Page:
Easy Tutorial: The Floating Island

Everyone wants a kitchen island, but not everyone can install them to their kitchen floor.

Let’s make a floating kitchen island!

I have a few articles and videos about installing a kitchen island made of IKEA cabinets. In these installs, I use the legs and support brackets provided by IKEA.

While this is the most common install method, there are other options if you cannot mount your kitchen island to the floor for any reason. Instead, you can create a kitchen island that “floats.”

I’ll explain how to quickly build a floating IKEA kitchen island with cabinets in this quick guide.

You can watch the full video below or keep reading to learn more.

Play Video

Materials for a Floating Kitchen Island

First, you’ll need the same cabinets and side panels you want to use for your kitchen island, floating or non-floating.

Additionally, you’ll need some construction 2x4s, some small adjustable legs, and some screws to secure it all together. We will use these materials to build a frame for the island to sit on.

One tip is to check your 2x4s before purchasing and find the straightest possible. They are not always straight, so picking straight ones will help keep your frame square and flat.

The adjustable legs will let you level the cabinet on your floor.

Build the Frame for a Floating Kitchen Island

The length and width of your frame will depend on the size of the cabinets you’re using for your kitchen island. You’ll want it to be slightly smaller than your cabinets so that it is hidden underneath.

In my example, I used two cabinets 30 inches wide each for a 60-inch long kitchen island. Therefore, I built my frame about 59-7/8 inches long.

I like to make the frame 2.5–3 inches smaller in depth than the cabinets to leave enough room for a toe kick at the front.

Next, put a support in the middle of the frame wherever the two cabinets meet. Since I used two cabinets in my example, I just put one support in the middle.

This works because the force of the weight on the countertop comes down through the sides or the end gable of the cabinet, not in the middle of the cabinet.

Put The Legs On

Finally, install the adjustable legs. Install one leg on each end of each cross beam. In other words, two on the left end, two on every support beam, and two on the right end. Be sure to place your legs back away from the face of the frame so all the feet will be hidden under the cabinet, not sticking out.

Attach the Cabinets to the Frame & Add Panels

Once all the legs are installed and adjusted, flip the frame over and put it in place.

Assemble all your cabinets as usual for kitchen islands, and place them on top of the frame before you attach them to each other. Once the placement is correct, secure your cabinets to the frame with a few screws through the bottom of the cabinets, front and back.

Once the cabinets are secured, you can add the side panels. I typically like to install the panels so they run almost to the floor. However, leave some space from the panels to the floor, allowing you to fit a flat spanner underneath and adjust the legs if needed.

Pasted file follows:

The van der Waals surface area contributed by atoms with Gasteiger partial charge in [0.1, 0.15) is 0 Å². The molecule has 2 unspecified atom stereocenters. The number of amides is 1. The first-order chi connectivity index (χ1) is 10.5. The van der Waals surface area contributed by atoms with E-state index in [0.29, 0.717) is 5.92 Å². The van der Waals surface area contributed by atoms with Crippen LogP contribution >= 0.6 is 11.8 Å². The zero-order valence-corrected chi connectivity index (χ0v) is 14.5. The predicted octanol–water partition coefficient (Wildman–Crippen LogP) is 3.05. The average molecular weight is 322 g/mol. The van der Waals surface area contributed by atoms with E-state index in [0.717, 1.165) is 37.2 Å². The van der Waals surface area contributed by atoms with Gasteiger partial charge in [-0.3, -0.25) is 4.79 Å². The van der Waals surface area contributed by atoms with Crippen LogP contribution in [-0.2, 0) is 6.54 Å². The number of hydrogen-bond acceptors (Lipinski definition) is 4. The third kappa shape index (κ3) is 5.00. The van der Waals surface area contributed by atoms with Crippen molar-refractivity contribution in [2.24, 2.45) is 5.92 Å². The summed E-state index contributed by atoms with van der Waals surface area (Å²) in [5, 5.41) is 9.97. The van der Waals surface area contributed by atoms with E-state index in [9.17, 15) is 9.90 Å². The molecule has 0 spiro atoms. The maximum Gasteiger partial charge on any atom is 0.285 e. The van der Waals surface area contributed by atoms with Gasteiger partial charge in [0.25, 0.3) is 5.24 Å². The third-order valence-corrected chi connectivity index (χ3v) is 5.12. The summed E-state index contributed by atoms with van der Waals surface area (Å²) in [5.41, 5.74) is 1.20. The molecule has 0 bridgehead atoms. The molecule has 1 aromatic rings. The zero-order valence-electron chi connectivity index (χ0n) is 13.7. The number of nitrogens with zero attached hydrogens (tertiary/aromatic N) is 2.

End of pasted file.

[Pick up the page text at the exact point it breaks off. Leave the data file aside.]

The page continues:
The last item on the agenda is to add the toe-kicks. The Ikea toekick can not be clipped on as usual, so you must attach it with a few screws, which you place as high on the toekick as possible so you won’t see them.

You can also cut up a panel to use it as a toe-kick.


Please read before proceeding: Disclosure.

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I take pride in promoting the tools and products featured on this website. If you choose to click on a link and make a purchase, I will earn a small commission at no additional cost to you.

It’s important to note that my recommendations are solely based on my personal experience with each tool or product. I genuinely find them helpful and valuable, and the commission is not the driving factor behind my endorsement.

I have tried and tested every single tool I recommend – no exceptions.

I encourage you to only invest in these tools or products if you genuinely believe they will contribute to your goal attainment.

Go Green and save batteries

This is the third laser level I bought since I started to install kitchens, and hopefully, the last. It uses the same 12V battery as my 12V power tool and can run for a long time on a full charge. 

This one has a green laser light, making it much easier to see the lines in broad daylight.

It is not a cheap tool, though, but I would have saved quite a bit of dollars if I had bought it, to begin with, instead of purchasing more affordable options twice.

Since I use the laser for a lot more than just checking ceilings and hanging rails, it has been money well spent for me. 

Adjustable Legs

Small adjustable furniture levelling feet are off-the-shelf items from your local hardware store. Nothing fancy about these so get them where you get the screws, 2x4s for the floating island is an option.

If they don’t have them, the link to the left is an option too.

Put it up and forget about it.

Before digging in and spending money on this pole, I clipped my (first) laser to a few suspension rails resting on something high in the corner of the room. Sounds time-consuming and complicated, right? Well, it was.

Also, I had to figure out an alternative way to position the level when installing the last suspension rail.

Now, with this pole, I put it up in a favourable position, and it just sits there during the entire installation, allowing me to move my level up or down with ease.

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